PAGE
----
Michael Cuddyer is the only right-handed hitter on the team who showed significant power last season by hitting 32 home runs. Cuddyer, however, is anything but a sure thing in the power department as his previous career highs were 24 in 2006 and 16 in 2007.
Delmon Young and J.J. Hardy both have significant power potential, but both have obstacles that could keep them from producing at the level at which they are capable.
Hardy is looking to bounce back from a disappointing 2009 and figures to be more focused on getting on base rather than swinging for the fences.
Young is simply hoping to hit well enough to stave off the all-too-popular plan of moving designated hitter Jason Kubel to left field and giving Jim Thome the everyday job at DH.
Lowell would provide another reliable right-handed bat with some serious punch and a penchant for getting on base at a good clip.
Mike Lowell can still hit, period.
As I said, hitting isn’t what has kept teams from kicking the tires on the third-sacker.
The real questions surround his defense, or more accurately, his range. Lowell’s glove is still as slick as ever, but he struggled last season ranging after balls hit in the hole and up the line.
As a result, he posted the worst UZR/150 of his career, largely as a result of the aforementioned lingering effects of hip surgery.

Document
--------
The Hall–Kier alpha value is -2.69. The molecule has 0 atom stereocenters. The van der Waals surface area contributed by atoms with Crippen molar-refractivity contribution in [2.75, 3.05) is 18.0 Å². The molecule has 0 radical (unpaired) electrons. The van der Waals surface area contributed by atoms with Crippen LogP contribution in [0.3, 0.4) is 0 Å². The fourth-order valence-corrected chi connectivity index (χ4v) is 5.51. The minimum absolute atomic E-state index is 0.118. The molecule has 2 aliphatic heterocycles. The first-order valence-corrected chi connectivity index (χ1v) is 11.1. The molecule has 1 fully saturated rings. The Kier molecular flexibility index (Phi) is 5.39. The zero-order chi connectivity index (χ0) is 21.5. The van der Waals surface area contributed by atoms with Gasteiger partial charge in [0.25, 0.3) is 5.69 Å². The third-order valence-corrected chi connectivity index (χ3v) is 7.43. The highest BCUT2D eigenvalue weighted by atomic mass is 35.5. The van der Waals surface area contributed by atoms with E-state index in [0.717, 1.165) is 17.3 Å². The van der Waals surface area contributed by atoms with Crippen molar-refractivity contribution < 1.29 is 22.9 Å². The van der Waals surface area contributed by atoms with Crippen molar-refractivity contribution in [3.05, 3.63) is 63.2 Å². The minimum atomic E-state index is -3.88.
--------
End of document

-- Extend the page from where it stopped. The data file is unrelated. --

Lowell is now more than a full year removed from that surgery and—barring an unforeseen injury—figures to leave Spring Training healthier than he has been in two seasons.
The Twins will see a lot of the Red Sox and, more specifically, Lowell in Florida this spring as both clubs make Fort Myers their home for Spring Training.
The two clubs square off seven times in March, giving Minnesota a front-row seat to see if Lowell has what it takes to play third base on an everyday basis in 2010.
If Lowell is healthy and has regained some of his range, he’d be a huge addition for Minnesota.
For the deal to work the Twins would need to be open to taking on more salary, something that wouldn’t initially seem likely.
The Twins’ projected Opening Day payroll has already reached an all-time high of $96 million, an increase from $65 million a year ago.
That figure includes just base salaries for the projected 25-man roster and does not account for any incentives or bonuses.
The Twins probably don’t want to push that figure any higher, but—to add an impact bat like Lowell—it could be worth the investment; especially if that additional investment is largely subsidized by Boston.
Adding a player of Lowell’s caliber could be what it takes to put the Twins over the top.
Lowell has plenty of postseason experience (and success) and is well-renowned as a positive presence in the clubhouse.
Ideally, Lowell would spend most of his time at third base, allowing Punto to shift to the aforementioned super utility role.
Additionally, he could get some starts at DH against tough lefties as he’s a career .288/.355/.494 hitter against southpaws, drastically better than both Thome and Kubel.
With the Twins expected to field arguably the best roster in decades, it only makes sense to go all-in and add what figures to be the missing component for a legitimate World Series run.